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Stock Exchange vs. Stock Index: What’s the Difference?

February 15, 2019

2 min read

When people talk about investing, they sometimes refer to stock indexes and stock exchanges. And while they may sound like the same thing, they aren’t.

A stock index is a gauge to read the whole market, or sector of the market. In contrast, a stock exchange is the place where you buy and sell stocks, bonds, and other securities that are listed on various indexes.

Here’s a quick primer.


An index is a grouping of company stocks that measures change in the broader stock market, or a sector of the stock market.

Some examples of famous indexes include the Dow Jones Industrial Average, often referred to as the Dow. It includes 30 of the largest companies in the U.S.

The S&P 500 index is made up of the 500 largest companies in the U.S., including names such as insurance company Allstate, home construction and refurbishing company Home Depot, and Walmart, the largest retailer in the world.

The NASDAQ is an index with a high concentration of technology stocks. It consists of the stocks of more than 3,200 companies. In addition to Amazon, Apple, and Facebook, other well-known tech names include Google’s parent company Alphabet, computer network router maker Cisco Systems, and computer software and services giant IBM.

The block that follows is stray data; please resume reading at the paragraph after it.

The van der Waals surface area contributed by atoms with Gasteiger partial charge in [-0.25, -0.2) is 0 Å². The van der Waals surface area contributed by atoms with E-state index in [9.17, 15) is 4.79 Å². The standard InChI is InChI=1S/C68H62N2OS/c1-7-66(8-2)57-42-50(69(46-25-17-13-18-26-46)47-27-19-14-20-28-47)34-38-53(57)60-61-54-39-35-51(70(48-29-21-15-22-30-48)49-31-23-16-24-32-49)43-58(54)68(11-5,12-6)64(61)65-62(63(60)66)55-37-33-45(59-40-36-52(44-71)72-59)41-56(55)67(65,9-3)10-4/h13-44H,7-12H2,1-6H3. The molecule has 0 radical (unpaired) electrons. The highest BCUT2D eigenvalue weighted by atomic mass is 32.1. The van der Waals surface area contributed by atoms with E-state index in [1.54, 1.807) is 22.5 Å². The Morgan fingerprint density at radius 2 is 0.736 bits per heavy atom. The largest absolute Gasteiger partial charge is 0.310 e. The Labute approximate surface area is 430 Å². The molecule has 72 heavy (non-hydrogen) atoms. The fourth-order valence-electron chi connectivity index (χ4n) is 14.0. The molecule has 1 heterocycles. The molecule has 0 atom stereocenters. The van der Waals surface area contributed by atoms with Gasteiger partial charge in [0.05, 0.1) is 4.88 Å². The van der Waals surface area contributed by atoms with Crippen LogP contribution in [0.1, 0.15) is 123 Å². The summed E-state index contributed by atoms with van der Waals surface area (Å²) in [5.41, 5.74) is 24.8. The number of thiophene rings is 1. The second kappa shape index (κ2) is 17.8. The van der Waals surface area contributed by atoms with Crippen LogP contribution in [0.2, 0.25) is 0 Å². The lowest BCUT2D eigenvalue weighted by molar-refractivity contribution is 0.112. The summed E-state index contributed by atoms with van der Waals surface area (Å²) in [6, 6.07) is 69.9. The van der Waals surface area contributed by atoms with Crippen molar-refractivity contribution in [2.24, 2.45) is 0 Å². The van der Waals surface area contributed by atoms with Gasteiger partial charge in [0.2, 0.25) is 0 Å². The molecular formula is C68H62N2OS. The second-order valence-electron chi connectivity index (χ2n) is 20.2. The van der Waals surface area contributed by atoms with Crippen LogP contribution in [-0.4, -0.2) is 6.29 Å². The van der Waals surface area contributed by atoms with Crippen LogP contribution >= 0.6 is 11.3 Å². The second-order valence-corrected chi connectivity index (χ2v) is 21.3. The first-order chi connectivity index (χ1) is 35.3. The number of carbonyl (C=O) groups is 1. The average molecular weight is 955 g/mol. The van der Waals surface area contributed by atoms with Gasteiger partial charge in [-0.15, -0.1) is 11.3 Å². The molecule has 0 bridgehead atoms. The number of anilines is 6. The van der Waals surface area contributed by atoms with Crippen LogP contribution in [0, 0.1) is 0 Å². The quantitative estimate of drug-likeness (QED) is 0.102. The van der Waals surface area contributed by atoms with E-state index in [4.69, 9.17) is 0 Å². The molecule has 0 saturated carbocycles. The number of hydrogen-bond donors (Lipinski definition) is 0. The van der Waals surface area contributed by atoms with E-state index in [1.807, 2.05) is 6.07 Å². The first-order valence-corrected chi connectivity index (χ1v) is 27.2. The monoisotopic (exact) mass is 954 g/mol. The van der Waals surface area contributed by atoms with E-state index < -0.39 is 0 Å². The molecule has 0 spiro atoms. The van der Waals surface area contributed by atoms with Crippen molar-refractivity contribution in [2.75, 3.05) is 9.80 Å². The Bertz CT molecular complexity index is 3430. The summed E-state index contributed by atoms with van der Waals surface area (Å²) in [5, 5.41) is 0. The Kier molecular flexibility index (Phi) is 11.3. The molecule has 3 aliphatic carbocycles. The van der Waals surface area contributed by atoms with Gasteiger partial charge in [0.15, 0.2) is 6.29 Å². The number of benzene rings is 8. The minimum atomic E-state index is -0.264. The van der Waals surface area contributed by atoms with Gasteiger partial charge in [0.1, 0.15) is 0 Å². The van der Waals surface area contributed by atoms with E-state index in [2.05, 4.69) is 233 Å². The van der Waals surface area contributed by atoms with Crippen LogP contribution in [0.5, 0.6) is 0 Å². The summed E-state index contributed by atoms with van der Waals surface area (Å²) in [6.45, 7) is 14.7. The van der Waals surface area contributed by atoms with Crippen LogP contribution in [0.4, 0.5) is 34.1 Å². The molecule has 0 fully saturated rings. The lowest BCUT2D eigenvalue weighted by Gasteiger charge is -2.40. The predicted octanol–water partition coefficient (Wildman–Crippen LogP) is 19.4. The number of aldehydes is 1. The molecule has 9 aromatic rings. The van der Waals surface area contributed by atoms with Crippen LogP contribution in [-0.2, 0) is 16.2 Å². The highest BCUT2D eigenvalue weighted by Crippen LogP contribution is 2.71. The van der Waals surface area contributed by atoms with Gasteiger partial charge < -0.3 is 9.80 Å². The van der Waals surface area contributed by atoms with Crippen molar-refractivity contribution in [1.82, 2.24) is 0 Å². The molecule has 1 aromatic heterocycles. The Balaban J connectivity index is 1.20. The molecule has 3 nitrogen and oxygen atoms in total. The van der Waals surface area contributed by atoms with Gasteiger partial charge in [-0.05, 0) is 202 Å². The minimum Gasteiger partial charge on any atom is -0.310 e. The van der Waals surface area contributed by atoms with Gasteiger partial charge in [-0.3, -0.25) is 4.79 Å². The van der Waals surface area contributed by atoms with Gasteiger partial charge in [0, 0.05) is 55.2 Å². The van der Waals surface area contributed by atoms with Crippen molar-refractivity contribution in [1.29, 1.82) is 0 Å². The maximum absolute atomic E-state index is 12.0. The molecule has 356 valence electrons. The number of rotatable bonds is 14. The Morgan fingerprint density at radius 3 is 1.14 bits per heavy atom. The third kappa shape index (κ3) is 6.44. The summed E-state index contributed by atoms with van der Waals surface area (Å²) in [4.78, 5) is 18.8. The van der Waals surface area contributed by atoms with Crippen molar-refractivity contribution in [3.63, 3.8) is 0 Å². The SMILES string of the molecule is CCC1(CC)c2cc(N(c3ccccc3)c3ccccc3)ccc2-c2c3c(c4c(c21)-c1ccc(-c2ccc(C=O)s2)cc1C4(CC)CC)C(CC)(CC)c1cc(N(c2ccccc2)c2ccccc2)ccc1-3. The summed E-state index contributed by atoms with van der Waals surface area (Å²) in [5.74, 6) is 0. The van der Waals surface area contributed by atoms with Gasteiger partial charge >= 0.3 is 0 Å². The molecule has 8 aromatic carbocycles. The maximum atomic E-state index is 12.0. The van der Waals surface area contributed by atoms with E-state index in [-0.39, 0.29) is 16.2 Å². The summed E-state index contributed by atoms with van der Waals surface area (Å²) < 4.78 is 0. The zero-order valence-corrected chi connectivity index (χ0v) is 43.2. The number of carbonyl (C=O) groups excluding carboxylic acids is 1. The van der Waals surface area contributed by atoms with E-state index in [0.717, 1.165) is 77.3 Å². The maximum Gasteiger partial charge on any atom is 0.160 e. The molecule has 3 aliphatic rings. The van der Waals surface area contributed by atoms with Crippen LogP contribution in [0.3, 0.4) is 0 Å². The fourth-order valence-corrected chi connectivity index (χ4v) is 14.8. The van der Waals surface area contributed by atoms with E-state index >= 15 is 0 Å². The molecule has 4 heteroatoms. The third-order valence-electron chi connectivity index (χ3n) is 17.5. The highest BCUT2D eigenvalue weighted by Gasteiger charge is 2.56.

Generally speaking, each company in an index is assigned a weight in a mathematical calculation that creates the final index number.

That weight can be based on the stock share price, as it is with the Dow. It can also be based on market cap, a reflection of a company’s value, which is how the S&P is calculated. Some indexes might also combine both to assign the weight.

As individual share prices or market caps move up and down, those changes affect the total point value of the individual index.

What’s an exchange?

Exchanges are the actual places where stocks are bought and sold. One of the most famous exchanges, called the New York Stock Exchange (NYSE), is headquartered on Wall Street, in New York.

The NASDAQ, located in Midtown Manhattan, is also an exchange where traders buy and sell the stocks that make up the NASDAQ index. The index is a purely electronic exchange. The NYSE combines an electronic exchange with live people who help execute stock trades.

And there are exchanges all over the world. Japan has the Tokyo Stock Exchange. Brazil has the B3. England has the London Stock Exchange.

When you place an order to buy or sell stocks, bonds or other securities, an exchange will ultimately play a role in the transaction.

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By Jeremy Quittner
Jeremy Quittner is the senior writer for Stash.

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